Thursday, September 25, 2008
There is something special about a group going out into the woods to explore new paths and experiences. While searching for any number of things, we find: fitness, laughter, stress release, speed, gravity, gravity defiance, fear, courage, wind, sweat, tears, blood, beauty, truth and most importantly, friendships. Watching seasons change, watching lives change, it all blends together as one grand set of experiences. Thanks to all the women that have joined me on this journey.
Monday, September 22, 2008
Racing at Jungle Habitat, has got to be one of the highlights of the year for many mountain bikers. The defunct 1970’s drive through safari theme park has taken new form, with 30 years of new growth and vines entangling trees and structures of another era. Jorba, the main force behind the extensive trail planning and building in the park, has done a great job on the trails, that now allow the public to bike through. Racers were certainly challenged with rocks galore and tight off camber single-track with trees nipping at their handle bars the whole way. And if that wasn’t enough to keep their attention, racers could also take in the historical sites along the route as they would ride past a monkey cage, an amphitheater, to the top of a hill, in between tiger and baboon pens, through fences, past the umbilical cord, through a tunnel, into the deer pen and around the 80 acres of crumbling parking lot.
Although I felt a little light-headed, my day got off to a good start. Lots of friendly people milling about, a very relaxed endo on the pre-ride, and it was looking like it would be a great day for me to return to racing after my short Lyme break. Once departing the start line and being released into the jungle, I found myself overwhelmed with the fast start and instantly fell to the back of the pack. This only lasted the few hundred feet of pavement, as I was amazed how quick I came alive when rocks appeared in front of me. It was like the mountain biker in me was stronger than whatever negative forces were working against me.
Near the end of my first lap, with adrenalin rushing, I was close to finding my rhythm in the single track, but a split second of indecision and I was down. Now with my knee screaming at me, I reeled myself in and tried to temper the adrenaline. My second lap was disappointing, and I questioned whether I could complete three laps, but I kept going. The humbling thought of having to succumb to using my granny ring on the road climb did enter my mind.
Once on my third lap, I was too tired to waste any more energy on negative thoughts or anything other than finishing the race. With negative forces cleared from my head, I climbed the road in my middle ring. Being too tired to let the adrenaline get out of control, I found my mantra in the single-track. Winding between the trees, looking ahead, less brakes, less pedaling, I just flowed. I’m not sure if I actually got faster or just wished myself into thinking I would find the end of this journey sooner. As the trees wooshed by, my knee no longer hurt, and I felt nothing but a relaxed smile inside. Feeling like I was riding on the wind, completely entertained, I found the finish line like every other racer that day. It’s good to race.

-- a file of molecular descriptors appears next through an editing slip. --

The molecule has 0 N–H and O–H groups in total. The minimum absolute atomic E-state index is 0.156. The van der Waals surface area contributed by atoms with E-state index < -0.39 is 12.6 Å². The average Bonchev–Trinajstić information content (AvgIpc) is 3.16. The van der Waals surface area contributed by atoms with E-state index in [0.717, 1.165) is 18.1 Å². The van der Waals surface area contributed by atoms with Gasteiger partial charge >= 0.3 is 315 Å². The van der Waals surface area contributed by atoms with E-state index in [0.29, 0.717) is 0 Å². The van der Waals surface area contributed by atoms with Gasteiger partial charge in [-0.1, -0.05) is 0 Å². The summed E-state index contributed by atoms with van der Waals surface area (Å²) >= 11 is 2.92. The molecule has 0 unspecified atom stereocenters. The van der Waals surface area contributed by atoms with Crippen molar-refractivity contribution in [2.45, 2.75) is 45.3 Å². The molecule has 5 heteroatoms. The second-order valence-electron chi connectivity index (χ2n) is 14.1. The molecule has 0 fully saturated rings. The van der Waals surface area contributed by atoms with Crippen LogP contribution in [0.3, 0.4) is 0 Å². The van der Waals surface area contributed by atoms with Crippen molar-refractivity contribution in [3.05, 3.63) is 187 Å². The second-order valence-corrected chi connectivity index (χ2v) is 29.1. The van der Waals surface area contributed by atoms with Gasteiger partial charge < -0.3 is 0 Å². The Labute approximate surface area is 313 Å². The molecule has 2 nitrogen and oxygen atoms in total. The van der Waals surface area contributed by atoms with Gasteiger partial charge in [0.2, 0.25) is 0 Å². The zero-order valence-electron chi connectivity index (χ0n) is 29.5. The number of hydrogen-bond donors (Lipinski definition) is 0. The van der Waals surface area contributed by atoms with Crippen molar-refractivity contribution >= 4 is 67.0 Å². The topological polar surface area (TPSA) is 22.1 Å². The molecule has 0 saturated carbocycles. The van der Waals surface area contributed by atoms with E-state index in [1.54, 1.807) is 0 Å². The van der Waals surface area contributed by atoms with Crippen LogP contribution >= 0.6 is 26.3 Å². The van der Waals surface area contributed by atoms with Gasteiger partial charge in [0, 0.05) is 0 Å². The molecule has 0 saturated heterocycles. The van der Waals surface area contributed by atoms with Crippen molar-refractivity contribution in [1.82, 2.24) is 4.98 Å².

Wednesday, September 17, 2008
After an eighteen week break, I finally dusted off the road bike, and went out for a road ride. Thinking back now, I’m not exactly sure how this all came to be. Although I am a mountain biker, a good portion of my riding time is usually spent on a road bike, and for some reason, I felt a tad of road burn-out in late spring, and took a break. Once spring had arrived in the woods, I became totally immersed in mountain biking. Then a new 5 inch Moto-lite arrived. Needless to say, mountain biking felt great and I had no interest in the road. I had my sights set on Nationals, and was excited to try Super-D and hoped to hang onto enough residual fitness for a XC victory. Once the goals had been accomplished, I lost my drive, or that is what I thought. I did make an effort to get out on the road once, but I had no energy. Later I was diagnosed with Lyme Disease. So here I am, two weeks of doxycycline and 18 weeks later, once again swinging my leg over the Pinarello. It took a bit of arm twisting on the part of Art, Willy, and Marianne to whom I am indebted for these efforts to get me on a road bike once again.
Spinning down Long Meadow Rd towards Harriman, my plan was to do an out and back to my scale and not have the group wait. As it turned out, my humble plan was not needed as the group started out easy and I hung all the way up into the park for the 35 mile loop. I felt almost normal again on the bike and I enjoyed being back up in the park once again. The season is certainly changing, with cool breezes and bits of reds highlighting the forest. Climbing up 106, I watched acorns roll down the road. The black water of the lakes contrasted the pond plants, now turning gold. While the changes are exciting, they also bring sadness, as they remind me that summer is coming to an end. Pedaling through the hero stretch on the way home, we hit the usual 29 mph with the wind against our faces. It's good to feel better this day.